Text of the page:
With its historical hobos, freight-train hopping, and depression-era storyline based on the ‘Kit’ book and doll series; plus, adept screenwriting by none other than Ann Peacock of The Chronicles of Narnia fame, this film feels very different to me than the branded Bikini Bottom junk food fest of the Spongebob Squarepants Movie.

But maybe that’s me being a writer snob?

Or maybe it’s me looking at substance over floof…an ‘intellectual meaningfulness’ snob…

Or maybe just me favoring Joan Cusack in almost any performance… 😉

I mean, c’mon, how do you differentiate between a “90-minute commercial” for licensed characters from other entertainment properties whether it’s Nickelodeon or pbs or American Girl?

Is it the script? The content/craft? The subtlety?

Just because they do it well and do it better, does that mean it’s NOT product placement?

Variety’s sunny review about Abigail Breslin (Little Miss Sunshine herself) gives me pause, as they chirp about the dearth of wholesome, smart films for girls and the welcome addition of this new entry…

Agree with that, for sure.

“Plucky, likable and determined to succeed, much like its heroine, Kit Kittredge: An American Girl is a throwback to the kinds of movies they don’t make anymore.” –Variety

Hmn…Product placement or not, much like The Last Mimzy, and one of the earliest product placements ever, of Reese’s Pieces (video here of Elliot luring E.T.), I simply can’t help but embrace this film as appealing…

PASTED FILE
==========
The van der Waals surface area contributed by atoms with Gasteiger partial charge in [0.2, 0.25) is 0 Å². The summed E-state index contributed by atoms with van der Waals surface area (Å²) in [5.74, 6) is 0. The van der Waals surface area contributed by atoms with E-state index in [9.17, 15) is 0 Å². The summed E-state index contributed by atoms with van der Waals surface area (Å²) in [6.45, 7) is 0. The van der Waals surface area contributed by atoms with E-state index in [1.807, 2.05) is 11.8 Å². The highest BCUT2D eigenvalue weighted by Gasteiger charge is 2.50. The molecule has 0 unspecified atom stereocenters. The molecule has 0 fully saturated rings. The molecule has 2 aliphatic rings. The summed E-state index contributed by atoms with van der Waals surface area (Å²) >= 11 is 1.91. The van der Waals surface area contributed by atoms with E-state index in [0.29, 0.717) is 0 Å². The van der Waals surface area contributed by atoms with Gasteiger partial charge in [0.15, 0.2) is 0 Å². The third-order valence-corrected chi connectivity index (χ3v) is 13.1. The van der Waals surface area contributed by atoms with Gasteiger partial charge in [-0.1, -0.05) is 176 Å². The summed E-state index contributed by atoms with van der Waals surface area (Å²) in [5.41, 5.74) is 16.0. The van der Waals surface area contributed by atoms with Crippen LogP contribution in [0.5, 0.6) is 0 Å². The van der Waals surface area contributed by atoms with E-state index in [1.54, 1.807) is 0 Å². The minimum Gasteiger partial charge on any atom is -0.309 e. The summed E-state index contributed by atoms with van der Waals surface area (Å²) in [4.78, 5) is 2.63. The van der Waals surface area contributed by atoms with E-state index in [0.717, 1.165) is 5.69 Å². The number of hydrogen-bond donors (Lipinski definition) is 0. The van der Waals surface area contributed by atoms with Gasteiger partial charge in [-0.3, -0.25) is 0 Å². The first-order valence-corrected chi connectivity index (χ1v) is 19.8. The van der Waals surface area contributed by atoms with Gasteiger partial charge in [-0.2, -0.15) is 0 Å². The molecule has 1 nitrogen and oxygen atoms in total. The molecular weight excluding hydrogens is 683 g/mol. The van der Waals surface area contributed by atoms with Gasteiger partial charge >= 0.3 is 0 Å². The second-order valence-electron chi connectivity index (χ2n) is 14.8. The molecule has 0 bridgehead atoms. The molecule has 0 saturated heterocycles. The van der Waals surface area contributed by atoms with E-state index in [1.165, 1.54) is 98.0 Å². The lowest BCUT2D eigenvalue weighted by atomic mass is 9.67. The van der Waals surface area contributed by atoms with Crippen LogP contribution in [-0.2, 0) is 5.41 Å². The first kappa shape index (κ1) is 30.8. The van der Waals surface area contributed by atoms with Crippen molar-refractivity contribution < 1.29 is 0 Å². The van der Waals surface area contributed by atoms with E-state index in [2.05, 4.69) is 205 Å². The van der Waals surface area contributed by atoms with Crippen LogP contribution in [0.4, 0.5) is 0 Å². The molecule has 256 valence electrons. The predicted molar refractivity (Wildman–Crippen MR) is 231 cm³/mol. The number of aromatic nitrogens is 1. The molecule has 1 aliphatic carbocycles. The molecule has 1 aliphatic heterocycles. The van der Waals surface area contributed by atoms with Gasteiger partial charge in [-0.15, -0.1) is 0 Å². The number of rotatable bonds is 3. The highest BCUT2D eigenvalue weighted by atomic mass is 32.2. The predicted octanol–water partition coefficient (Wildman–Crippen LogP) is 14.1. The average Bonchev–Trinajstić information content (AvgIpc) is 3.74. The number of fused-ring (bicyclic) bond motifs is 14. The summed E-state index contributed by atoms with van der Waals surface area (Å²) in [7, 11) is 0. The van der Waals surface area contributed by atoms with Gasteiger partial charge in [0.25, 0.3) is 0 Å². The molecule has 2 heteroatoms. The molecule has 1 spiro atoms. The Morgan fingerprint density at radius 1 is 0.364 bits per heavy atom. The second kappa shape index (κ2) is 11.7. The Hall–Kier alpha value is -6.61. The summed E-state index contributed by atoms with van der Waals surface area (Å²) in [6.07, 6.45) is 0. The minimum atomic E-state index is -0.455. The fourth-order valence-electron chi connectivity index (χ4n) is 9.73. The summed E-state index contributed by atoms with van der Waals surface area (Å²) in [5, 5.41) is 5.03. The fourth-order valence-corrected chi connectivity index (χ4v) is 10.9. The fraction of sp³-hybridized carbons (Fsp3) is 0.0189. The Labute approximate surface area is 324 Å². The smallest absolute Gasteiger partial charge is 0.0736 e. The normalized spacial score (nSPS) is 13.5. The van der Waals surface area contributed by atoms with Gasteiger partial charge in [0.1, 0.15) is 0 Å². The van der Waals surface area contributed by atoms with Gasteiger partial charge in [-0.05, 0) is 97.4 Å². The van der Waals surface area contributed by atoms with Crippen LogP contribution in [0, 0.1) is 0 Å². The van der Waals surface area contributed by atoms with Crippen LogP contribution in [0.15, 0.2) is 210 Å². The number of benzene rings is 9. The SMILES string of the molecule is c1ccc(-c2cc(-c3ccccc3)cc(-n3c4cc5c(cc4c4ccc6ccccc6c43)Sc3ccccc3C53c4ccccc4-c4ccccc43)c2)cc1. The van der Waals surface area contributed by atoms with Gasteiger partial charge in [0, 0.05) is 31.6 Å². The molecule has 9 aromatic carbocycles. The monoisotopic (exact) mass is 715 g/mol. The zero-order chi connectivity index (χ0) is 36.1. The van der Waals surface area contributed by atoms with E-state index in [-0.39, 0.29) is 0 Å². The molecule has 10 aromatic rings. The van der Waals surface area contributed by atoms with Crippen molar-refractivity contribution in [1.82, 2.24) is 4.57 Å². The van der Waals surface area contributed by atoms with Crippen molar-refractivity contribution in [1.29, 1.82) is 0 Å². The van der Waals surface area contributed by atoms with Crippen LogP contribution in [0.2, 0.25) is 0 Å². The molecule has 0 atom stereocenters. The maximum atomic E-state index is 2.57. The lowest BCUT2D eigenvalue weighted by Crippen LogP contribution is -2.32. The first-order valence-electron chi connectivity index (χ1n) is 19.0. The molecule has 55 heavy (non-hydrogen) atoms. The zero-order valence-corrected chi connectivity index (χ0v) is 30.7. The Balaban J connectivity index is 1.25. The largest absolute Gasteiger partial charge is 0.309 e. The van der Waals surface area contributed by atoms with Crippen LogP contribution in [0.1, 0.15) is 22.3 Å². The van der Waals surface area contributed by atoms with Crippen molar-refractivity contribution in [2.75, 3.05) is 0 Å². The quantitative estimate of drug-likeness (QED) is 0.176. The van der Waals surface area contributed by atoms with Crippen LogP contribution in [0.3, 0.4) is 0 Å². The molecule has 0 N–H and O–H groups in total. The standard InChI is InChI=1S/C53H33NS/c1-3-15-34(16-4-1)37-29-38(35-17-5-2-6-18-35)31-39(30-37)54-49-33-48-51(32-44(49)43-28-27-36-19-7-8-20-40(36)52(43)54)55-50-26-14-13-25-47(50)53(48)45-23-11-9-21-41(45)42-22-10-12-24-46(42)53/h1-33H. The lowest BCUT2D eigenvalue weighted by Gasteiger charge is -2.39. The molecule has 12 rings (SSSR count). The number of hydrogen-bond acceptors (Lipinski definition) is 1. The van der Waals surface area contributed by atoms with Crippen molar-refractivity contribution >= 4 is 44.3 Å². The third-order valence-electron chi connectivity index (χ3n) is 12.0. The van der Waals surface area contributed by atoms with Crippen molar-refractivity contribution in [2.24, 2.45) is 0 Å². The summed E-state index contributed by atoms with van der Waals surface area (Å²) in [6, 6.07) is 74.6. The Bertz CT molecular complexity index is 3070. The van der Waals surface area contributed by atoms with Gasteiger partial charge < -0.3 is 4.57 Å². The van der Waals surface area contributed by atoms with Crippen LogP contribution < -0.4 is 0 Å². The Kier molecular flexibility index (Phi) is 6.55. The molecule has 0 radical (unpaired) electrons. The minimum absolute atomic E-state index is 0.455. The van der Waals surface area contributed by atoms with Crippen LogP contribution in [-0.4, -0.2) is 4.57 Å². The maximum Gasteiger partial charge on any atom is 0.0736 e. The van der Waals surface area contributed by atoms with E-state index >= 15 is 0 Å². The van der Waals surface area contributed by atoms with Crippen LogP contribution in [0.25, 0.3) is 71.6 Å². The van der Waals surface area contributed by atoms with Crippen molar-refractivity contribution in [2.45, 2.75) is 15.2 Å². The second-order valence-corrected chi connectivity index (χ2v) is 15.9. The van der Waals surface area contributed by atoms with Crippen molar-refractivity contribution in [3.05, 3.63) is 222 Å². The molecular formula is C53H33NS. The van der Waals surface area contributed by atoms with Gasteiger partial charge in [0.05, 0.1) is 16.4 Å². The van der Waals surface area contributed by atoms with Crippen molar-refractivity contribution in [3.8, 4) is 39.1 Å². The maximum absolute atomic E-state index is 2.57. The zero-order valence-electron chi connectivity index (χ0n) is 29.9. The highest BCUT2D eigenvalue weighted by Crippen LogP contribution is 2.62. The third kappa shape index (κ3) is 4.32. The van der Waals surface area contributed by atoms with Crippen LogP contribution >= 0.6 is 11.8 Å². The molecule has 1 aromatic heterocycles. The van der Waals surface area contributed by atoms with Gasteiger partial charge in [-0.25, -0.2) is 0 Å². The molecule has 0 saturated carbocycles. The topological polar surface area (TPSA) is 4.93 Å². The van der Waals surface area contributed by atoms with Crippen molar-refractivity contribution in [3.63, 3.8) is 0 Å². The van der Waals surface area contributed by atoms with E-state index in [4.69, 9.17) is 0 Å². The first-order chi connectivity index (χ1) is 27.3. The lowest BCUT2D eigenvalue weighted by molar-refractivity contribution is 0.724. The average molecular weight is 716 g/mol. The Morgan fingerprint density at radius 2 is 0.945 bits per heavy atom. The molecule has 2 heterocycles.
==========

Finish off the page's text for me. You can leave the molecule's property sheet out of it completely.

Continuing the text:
Variety says it’s “for ages 7 to 107…given the popularity of the American Girl brand, it should be an especially hot-ticket item for elementary- and middle-school girls.”

Sigh. And there comes the reality check…the ever-present ‘target market.’

Mind you, Rotten Tomatoes review shows the tween scene appeal at close to 80% positive feedback, which is dang good…(um, not that I listen to reviews, but…)

It prompts me to ask myself, “So what’s the rub?”

It’s ALL merchandising and product placement…

Some is simply executed better than others!

Think Star Wars, only coming from the other direction…the toys hit first.

So, does that mean acting talent and superior writing over-rides ‘selling stuff’ when it comes to seamlessly telling a story for all to embrace?

Thankfully, it appears to be so!

And yet…The ‘writer snob’ in me keeps asking:

“Is there REALLY a difference between hawking other merchandising properties like the Muppets, Rugrats, Clifford the Dog, and a soon-to-be live-action Dora the Explorer made for TV?”

What about other toys and children’s icons that began on the small screen (and should’ve stayed there) like Barney?